Tue, Jul 15, 2003 - Page 3 News List

Come on over to my place, Chen tells party

ADVICE The president has invited some 70 DPP lawmakers to his official residence to solicit their opinion on the presidential campaign that will soon begin in earnest

By Chang Yun-ping  /  STAFF REPORTER

President Chen Shui-bian (陳水扁) is hosting dinner parties at his presidential residence for DPP lawmakers in a bid to thank them for their hard work during last week's special legislative session as well as to discuss tactics ahead of next year's presidential elections in March.

Starting yesterday, Chen, in his capacity as the DPP chairman will sit down with some 70 lawmakers during a three-day gathering at his official residence.

Chen will congratulate legislators for pushing through four economic-stimulus bills in the legislature's three-day extraordinary session which ended last Thursday.

A number of legislators from the TSU, the DPP's closest ally in view of their ideological similarity, will also be invited to dine with the president.

TSU Legislator Huang Chung-yung (黃宗源) yesterday said the Presidential Office had contacted his party to invite all 13 TSU lawmakers to dinner.

Huang also said that some KMT lawmakers were on the president's guest list.

It is widely believed the KMT lawmakers invited are from the so-called "localization faction," namely the KMT's legislative faction E-Generation Alliance led by KMT Legislator Shyh Jong-shyong (徐中雄).

The faction carries the banner of the "localization drive," which was advocated by former president Lee Teng-hui (李登輝), now the TSU's spiritual leader.

KMT Legislator Chen Hung-chang (陳宏昌), one of the more outspoken members of the alliance, yesterday said, "We haven't received any information from the Presidential Office regarding the dinners yet. But if the purpose of President Chen's invitation is simply to cozy up to us, he is wasting his time. After all, there is still a party difference between us."

However, Chen added, "If the president extends the invitation to us for our advice on national policy and domestic economic and political situations, we could actually sit down for a good talk and we'd be happy to offer our perspectives -- something different from the DPP lawmakers' -- to the president."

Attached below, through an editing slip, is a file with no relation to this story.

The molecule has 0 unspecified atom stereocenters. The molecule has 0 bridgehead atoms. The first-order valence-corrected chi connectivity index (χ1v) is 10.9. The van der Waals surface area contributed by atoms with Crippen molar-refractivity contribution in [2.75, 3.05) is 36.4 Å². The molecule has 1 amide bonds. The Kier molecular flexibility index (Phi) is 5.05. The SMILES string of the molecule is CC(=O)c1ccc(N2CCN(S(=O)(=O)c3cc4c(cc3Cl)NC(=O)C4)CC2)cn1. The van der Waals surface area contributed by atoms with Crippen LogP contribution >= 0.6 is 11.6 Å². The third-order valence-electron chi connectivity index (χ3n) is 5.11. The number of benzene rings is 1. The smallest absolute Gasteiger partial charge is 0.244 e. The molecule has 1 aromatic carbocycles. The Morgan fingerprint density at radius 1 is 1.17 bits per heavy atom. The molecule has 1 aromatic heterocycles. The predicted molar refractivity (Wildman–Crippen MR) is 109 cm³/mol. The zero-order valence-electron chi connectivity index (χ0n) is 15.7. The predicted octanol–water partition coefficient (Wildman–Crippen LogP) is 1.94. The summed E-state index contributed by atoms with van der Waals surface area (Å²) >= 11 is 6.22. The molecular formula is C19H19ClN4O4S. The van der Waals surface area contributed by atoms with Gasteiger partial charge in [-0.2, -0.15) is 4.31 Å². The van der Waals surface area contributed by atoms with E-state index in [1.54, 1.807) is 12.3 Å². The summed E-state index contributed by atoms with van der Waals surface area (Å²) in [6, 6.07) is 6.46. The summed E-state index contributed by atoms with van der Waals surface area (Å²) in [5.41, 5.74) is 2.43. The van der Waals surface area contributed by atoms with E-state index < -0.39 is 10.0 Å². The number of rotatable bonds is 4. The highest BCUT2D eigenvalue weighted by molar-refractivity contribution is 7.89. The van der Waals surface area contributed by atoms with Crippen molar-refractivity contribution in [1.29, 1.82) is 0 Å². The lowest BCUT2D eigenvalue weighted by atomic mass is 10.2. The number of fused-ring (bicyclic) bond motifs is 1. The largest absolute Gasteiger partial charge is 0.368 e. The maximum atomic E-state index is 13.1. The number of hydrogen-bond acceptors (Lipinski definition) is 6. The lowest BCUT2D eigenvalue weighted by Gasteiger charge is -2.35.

"Under these circumstances, I believe our participation should be viewed as non-partisan," Chen said.

The presidential dinners are seen by DPP lawmakers as an opportunity to offer their advice on presidential campaign strategies.

DPP Legislator Wei Ming-ku (魏明谷) said, "Though it's just a routine gathering with the president, topics related to the presidential election will certainly be discussed."

Wei said he will suggest to the president that he reinforces the structure of the presidential campaign while another DPP lawmaker, Lai Ching-te (賴清德), a physician, said he will offer opinions from the medical profession about policy reform.

Meanwhile, DPP Secretary-General Chang Chun-hsiung (張俊雄) yesterday cited the president as saying he still plans to hold a referendum before the presidential elections on issues regarding the fate of the Fourth Nuclear Power Plant, Taiwan's entry bid into the World Health Organization and cutting half of the legislative seats despite the setback handed to the referendum law during the extraordinary session.

Chang said, "We have polls showing that sixty percent of the public supports holding the referendum together with the presidential election to reduce costs."

DPP legislative caucus whip Chen Chi-mai (陳其邁) yesterday said, "We don't know yet whether the referendum law will be passed in the next legislative session. If it is not passed, we will hold an advisory referendum based on an administrative decree."

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